By David-Chyddy Eleke in Awka
The Anambra State Judiciary has introduced a new system of dispute resolution that would ensure the settlement of cases using Alternative Dispute Resolution (ADR) mechanism.
The state Chief Judge, Justice Peter Umeadi, said cases would be settled at pre-trial stage without going through full-scale litigation processes.
Umeadi stated this during the swearing-in of 11 Deputy Chief Registrars, (DCRs) in charge of Case Evaluation in all the judicial divisions in the state.
The DCRs, he said, would be saddled with the responsibility of evaluating the contentious issues in all civil cases brought before the high court and advise litigants on appropriate means of resolving their disputes either by exploring the multi-door court system using ADR or through regular court room litigation as the last resort.
He described the appointment of the DCRs as another bold attempt to change the way things are done in the state judicial system, sequel to the review of the High Court civil procedure rules.
He said: “Order 4, rules 1, 2 and 3 of the Civil Procedure Rules established the office and set out the responsibilities of the Deputy Chief Registrars for case evaluation.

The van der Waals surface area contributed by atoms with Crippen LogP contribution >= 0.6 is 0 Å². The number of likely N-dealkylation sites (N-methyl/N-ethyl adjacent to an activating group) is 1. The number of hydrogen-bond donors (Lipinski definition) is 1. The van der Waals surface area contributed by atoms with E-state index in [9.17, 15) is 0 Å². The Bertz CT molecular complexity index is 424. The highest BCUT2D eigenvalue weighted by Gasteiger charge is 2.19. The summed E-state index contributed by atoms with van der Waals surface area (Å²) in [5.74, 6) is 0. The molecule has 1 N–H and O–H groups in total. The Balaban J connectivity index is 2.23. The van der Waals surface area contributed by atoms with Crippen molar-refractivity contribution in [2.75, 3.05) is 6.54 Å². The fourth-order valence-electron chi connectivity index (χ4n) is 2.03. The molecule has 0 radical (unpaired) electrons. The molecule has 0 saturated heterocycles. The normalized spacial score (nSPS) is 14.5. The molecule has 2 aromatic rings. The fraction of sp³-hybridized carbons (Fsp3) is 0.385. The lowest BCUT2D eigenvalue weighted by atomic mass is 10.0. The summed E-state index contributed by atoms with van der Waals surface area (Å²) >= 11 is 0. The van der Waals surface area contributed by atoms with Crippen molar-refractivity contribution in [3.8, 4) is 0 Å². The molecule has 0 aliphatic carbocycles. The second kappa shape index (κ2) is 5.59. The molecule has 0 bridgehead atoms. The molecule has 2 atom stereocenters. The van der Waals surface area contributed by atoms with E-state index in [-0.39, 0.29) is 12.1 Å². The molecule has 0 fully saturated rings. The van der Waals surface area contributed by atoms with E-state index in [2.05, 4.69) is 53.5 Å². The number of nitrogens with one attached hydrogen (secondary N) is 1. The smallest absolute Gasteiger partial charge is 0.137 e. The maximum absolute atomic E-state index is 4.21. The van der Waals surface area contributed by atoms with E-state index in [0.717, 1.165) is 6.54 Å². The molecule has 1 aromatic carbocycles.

“The judiciary under my leadership is poised to implement this very laudable provision in our statute book to evolve a new era of quick dispensation of justice and settlement of conflict.”
According to Justice Umeadi, “There has been wide spread complaints about delays in the court system. But all over the world, efforts are being made to enhance access and hasten processes, so that citizens would maintain trust in the system and not get frustrated with many years of unending litigations.”
He said that Anambra State was second only to Lagos State in terms of the quantum of cases that comes to its courts, adding that Lagos being a highly populated metropolitan city when compared with the small population of Anambra State goes to show that on the average, Anambra could be said to have the highest of murder cases per head, than any other place in the country.
The chief judge, who took time to tutor the appointees on the demands of their new office, urged them to see themselves as pioneers who will take the state judiciary into a new era of easier, faster and seamless adjudication of cases.